A malarial mosquito is a flying factory for Plasmodium – a parasite that fills its guts, and storms the blood of every person it bites. By hosting and spreading these parasites, mosquitoes kill 1.2 million people every year.
But Plasmodium isn’t the only thing living inside a mosquito’s guts. Just as our bowels are home to trillions of bacteria, mosquitoes also carry their own microscopic menageries.
Now, Sibao Wang from Johns Hopkins Bloomberg School of Public Health has transformed one of these bacterial associates into the latest recruit in our war against malaria.
By loading it with genes that destroy malarial parasites, Wang has turned the friend of our enemy into our friend.
Many groups of scientists have tried to beat malaria by genetically modifying the species of mosquito that carries it – Anopheles gambiae.
Marcelo Jacobs-Lorena, who led Wang’s new study, has been at the forefront of these efforts. In 2002, his team loaded mosquitoes with a modified gene so that their guts produce a substance that kills off Plasmodium.
“The approach worked very well in the laboratory,” says Jacobs-Lorena, but it would be impossible to load wild mosquitoes with the anti-malarial gene.
Instead, you’d have to ensure that the modified mosquitoes could out-compete their wild peers, so that the gene passes from one generation to the next via natural breeding.
It must also do so quickly before the parasite can evolve a countermeasure.
That’s very difficult to guarantee, especially given our limited understanding of the mating habits and ecology of mosquitoes.
Jacobs-Lorena found an alternative. He would sneak the Plasmodium-killing gene into the bacteria that live inside a mosquito’s guts, rather than the insect’s own genome.
“We thought that it would be easier to introduce bacteria than genes into mosquitoes in the field,” he says.
The strategy has one big advantage: the gut is the most vulnerable part of Plasmodium’s complicated shape-shifting life cycle.
When the mosquito bites an infected human, it sucks up thousands of Plasmodium sex cells, which mate with each other to form fertilised eggs called ookinetes.
These invade the lining of the insect’s gut and become factories called oocysts. Each one manufactures thousands of long, worm-like sporozoites that swim into the mosquito’s salivary glands, ready to jump into a new person.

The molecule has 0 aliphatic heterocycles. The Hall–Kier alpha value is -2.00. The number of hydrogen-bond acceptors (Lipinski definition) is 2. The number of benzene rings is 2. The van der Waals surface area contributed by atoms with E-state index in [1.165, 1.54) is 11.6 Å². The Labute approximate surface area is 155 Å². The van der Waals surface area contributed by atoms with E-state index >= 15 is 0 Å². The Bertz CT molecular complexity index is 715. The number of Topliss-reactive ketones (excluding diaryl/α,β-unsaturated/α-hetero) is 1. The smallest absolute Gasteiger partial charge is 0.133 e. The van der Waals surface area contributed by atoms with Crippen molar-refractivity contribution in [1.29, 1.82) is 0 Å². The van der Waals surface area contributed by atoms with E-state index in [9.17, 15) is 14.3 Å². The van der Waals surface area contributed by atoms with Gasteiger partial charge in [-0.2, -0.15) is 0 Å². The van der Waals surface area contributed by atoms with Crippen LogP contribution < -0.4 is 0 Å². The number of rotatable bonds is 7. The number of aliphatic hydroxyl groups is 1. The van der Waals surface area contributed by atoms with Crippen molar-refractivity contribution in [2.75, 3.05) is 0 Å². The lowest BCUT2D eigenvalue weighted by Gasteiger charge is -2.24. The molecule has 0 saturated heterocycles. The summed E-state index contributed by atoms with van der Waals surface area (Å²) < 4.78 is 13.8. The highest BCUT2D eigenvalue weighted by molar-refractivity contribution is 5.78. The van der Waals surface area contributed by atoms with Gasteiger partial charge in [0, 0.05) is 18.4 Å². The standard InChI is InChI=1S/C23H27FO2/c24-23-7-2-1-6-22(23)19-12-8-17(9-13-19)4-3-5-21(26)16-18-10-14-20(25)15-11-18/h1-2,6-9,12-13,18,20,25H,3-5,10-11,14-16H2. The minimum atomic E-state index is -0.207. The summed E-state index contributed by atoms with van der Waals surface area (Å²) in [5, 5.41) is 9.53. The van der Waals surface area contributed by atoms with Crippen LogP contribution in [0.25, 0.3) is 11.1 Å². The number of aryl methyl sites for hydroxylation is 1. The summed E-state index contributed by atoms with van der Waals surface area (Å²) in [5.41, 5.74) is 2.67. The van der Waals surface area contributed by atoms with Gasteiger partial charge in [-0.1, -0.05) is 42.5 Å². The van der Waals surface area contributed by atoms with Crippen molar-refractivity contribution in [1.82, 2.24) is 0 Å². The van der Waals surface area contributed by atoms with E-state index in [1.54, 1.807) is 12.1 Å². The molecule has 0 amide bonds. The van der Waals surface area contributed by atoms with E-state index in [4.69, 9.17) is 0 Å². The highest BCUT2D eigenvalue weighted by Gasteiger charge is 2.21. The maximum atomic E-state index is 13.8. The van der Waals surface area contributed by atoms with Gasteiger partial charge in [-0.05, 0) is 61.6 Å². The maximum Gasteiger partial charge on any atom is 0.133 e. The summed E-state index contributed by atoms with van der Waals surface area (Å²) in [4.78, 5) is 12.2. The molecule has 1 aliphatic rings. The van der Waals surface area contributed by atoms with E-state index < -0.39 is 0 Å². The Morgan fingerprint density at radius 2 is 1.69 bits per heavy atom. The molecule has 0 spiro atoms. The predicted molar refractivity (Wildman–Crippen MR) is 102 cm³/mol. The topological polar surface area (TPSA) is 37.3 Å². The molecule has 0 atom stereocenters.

The oocyst stage is the bottleneck in this process. Even if a mosquito swallows thousands of Plasmodium cells, it typically ends up with far fewer oocysts in its gut.
In such small numbers, they make an attractive target, and it just so happens that the gut contains potential collaborators – bacteria.
Pantoea agglomerans is among the most common of these partners. It’s co-exists harmlessly with the mosquito and we still don’t know what, if any, role it performs.
Wang, a member of Jacobs-Lorena’s team, engineered P.agglomerans to make several proteins that turn the mosquito’s gut into a hostile zone for Plasmodium.
Some of these proteins interact the mosquito’s gut to prevent the young Plasmodium parasites from invading it, while others (including one derived from scorpion venom) tear the parasite apart.
The bacteria secrete these weapons into the gut where they get to work upon any invading Plasmodium.
It also helps that when a mosquito drinks blood, the numbers of P.agglomerans within it shoot up by over 100 times, creating a defence force that’s ready for the incoming parasites.
Wang found that the engineered bacteria slashed the numbers of oocysts in mosquitoes by 85 to 98 per cent.
Just 14 to 18 per cent of the insects carrying the defensive microbes became infected with Plasmodium after drinking contaminated blood, down from a typical proportion of 90 per cent.
Scientists who are trying to use GM-mosquitoes to fight dengue fever in Brazil and the US have already encountered severe hostility. The bacterial approach might fare even worse.
“It relies on a GM bacterium which can’t be contained once released in mosquito populations, and will easily end up in the food chain and eventually also on peoples plates,” says Dimopoulos.
“While such bacteria may not pose a hazard to humans and animals, the work required to prove, educate and finally convince various stakeholders that the implementation is safe will be lengthy and challenging.”
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